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Motorcycle convoy set as 9/11 tribute
Weekend event is expected to snarl traffic in Western Maryland, N.Va.
Question of the Day
A motorcycle ride through Western Maryland and Northern Virginia commemorating 9/11 is expected to cause major traffic delays Friday and Saturday, state officials say.
Motorists are being advised to stay off roads or seek alternate routes as about 2,500 vehicles — including 1,800 motorcycles — are expected to make their way Friday from Cumberland, Md., to Arlington before heading back through Maryland on Saturday on their way to New York City.
The group of riders could stretch as much as 15 miles in length, according the Maryland State Highway Administration, and will make its way from Cumberland to Arlington between 8 a.m. and 3 p.m. Friday. Police will close most ramps along the route during that period.
“It’s going to have a significant impact,” said Lt. James E. DeFord, a Virginia State Police spokesman. “We want motorists to be patient and be aware that this is coming through. We’ll get them out of the way as fast as we can.”
The 10th annual ride, organized by America’s 911 Foundation Inc., is scheduled to pass the sites in Pennsylvania, at the Pentagon in Arlington and in New York where planes crashed on Sept. 11, 2001.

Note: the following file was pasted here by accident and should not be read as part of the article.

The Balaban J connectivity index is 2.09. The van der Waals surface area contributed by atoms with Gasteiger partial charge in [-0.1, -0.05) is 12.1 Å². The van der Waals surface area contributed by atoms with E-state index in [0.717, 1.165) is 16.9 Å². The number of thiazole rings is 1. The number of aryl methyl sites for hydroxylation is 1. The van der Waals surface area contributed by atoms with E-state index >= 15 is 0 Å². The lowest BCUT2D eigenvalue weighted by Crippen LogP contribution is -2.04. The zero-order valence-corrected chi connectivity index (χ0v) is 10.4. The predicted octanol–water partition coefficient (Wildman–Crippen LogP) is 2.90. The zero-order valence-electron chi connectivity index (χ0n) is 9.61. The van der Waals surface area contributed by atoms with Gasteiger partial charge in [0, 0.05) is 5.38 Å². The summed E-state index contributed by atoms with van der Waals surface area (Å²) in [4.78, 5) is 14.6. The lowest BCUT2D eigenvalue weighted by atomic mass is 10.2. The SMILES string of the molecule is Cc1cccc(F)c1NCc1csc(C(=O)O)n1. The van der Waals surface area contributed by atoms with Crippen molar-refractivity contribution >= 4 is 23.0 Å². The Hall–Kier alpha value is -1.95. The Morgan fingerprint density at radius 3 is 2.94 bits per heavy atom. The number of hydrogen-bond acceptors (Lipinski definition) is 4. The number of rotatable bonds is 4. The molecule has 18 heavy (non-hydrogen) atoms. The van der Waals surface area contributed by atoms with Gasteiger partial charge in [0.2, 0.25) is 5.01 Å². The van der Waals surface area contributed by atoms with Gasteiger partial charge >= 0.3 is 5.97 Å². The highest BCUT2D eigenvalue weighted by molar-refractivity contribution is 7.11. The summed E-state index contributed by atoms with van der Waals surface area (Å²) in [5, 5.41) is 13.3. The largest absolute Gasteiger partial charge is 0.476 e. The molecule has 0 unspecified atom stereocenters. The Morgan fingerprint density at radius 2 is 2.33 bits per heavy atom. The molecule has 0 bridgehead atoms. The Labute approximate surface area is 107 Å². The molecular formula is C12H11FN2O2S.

Riders are expected to arrive in Cumberland between 8 and 8:30 a.m. Friday, and will then take Interstates 68 and 70 about 70 miles east to Hagerstown, arriving before 11 a.m.
After a midday break, they are expected to depart at 1 p.m., taking U.S. Route 15 south to Leesburg, Va., before traveling the Dulles Greenway to Arlington, where they are scheduled to arrive at about 3 p.m.
The group will then depart at 7 a.m. Saturday — after a memorial service at the Pentagon — traveling Interstate 395 to the Baltimore-Washington Parkway, before passing through Baltimore’s Fort McHenry Tunnel and Interstate 95 on its way to New York.
In addition to organizing the ride, America’s 911 Foundation funds a scholarship program for children of active first responders and raises money and provides assistance for emergency-response departments and employees.
The group posted a message on its website this week asking those caught in traffic during the ride to “remember that you are still here” and “please take this time to reflect” on the lives lost on Sept. 11.
© Copyright 2014 The Washington Times, LLC. Click here for reprint permission.
About the Author
David Hill joined The Washington Times in February 2011 as a Maryland political reporter. He can be reached at firstname.lastname@example.org.
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